[VIDÉO] An assembly on the tram skids

A consultation meeting on the tramway went completely wrong Thursday evening at Sainte-Foy town hall. A citizen was expelled from the room by the police, anti-tram activists shouted their displeasure loudly and the session had to be interrupted for 15 minutes to calm things down.

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About sixty citizens – the vast majority opposed to the tramway – showed up at the session devoted to draft by-law 1349.

This text allows the City of Quebec to lighten the regulatory process along the 19.3 km route to “plan in a detailed and unified way the infrastructures necessary for the tramway”.

Leading the protest, Anne Guérette, former municipal councilor and ex-head of Démocratie Québec, took the microphone from the start of the session, arguing that the public notice published for Thursday’s session did not provide the long presentation required by the project office.

“This presentation is about the design of the tramway. However, this is not at all the purpose of by-law 1349. People have come to talk about the by-law which can lead to expropriations, replacement of stairs and balconies. But we try to talk to them about the tramway tapestry and give them as little time as possible to intervene, ”she thundered.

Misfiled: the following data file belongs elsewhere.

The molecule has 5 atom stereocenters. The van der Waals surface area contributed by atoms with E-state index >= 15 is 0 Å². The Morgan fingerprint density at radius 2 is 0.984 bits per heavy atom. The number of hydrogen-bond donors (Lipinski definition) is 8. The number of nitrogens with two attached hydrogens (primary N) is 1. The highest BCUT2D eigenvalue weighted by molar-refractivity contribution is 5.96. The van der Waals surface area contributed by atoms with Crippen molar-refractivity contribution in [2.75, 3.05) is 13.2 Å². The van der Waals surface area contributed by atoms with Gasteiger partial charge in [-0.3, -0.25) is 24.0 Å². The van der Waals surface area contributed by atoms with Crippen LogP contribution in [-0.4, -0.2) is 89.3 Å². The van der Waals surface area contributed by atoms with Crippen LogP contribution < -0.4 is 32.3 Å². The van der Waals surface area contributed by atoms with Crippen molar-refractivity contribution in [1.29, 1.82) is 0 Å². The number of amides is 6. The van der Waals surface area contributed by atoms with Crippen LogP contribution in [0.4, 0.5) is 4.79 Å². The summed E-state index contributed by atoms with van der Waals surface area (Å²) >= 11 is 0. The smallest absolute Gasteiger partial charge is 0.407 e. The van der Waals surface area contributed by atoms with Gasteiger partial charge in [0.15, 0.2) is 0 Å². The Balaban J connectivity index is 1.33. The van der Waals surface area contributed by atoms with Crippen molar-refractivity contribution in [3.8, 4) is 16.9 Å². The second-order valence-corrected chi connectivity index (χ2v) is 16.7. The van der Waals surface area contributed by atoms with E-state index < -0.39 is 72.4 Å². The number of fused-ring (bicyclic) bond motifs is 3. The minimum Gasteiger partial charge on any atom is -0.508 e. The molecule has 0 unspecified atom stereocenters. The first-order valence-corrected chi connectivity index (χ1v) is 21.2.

Very applauded by a supercharged room, she regretted that the City “appropriated all the powers and ignored all the rules established to do the project as quickly as possible”.

middle finger

Tempers quickly flared. Screams were heard. In the most total cacophony, some called for a referendum on the megaproject.

Others shouted that it was necessary to protect the trees that we intend to “massacre” along the route.

Many called the draft regulations a “gag” intended to silence the population.

Maude Mercier Larouche, municipal councilor responsible for the tramway, asked the police to evict a particularly agitated citizen, claiming that he had just given her the middle finger. The man was taken out by three law enforcement officers.

A compromise

After a short interruption, a compromise was found. The presentation of the project office was shortened and the questions of the citizens had to relate exclusively to the regulation.

The first responder was Claude Racine, a resident of René-Lévesque Boulevard who received “a limited notice of expropriation”.

Living in a century-old house, he lamented that a staircase and a century-old elm located on his land were demolished to allow the passage of the tramway.

“The consequences of the tramway on our lives are major. You are doing violence to my health. You can’t imagine all the havoc you are doing, ”he said, particularly moved.

During the evening, no response on specific cases was provided. On the merits, Ms. Mercier Larouche reiterated that the purpose of the settlement was to avoid delays and additional costs.

The consultation ended around 10 p.m. The end was as stormy as the beginning.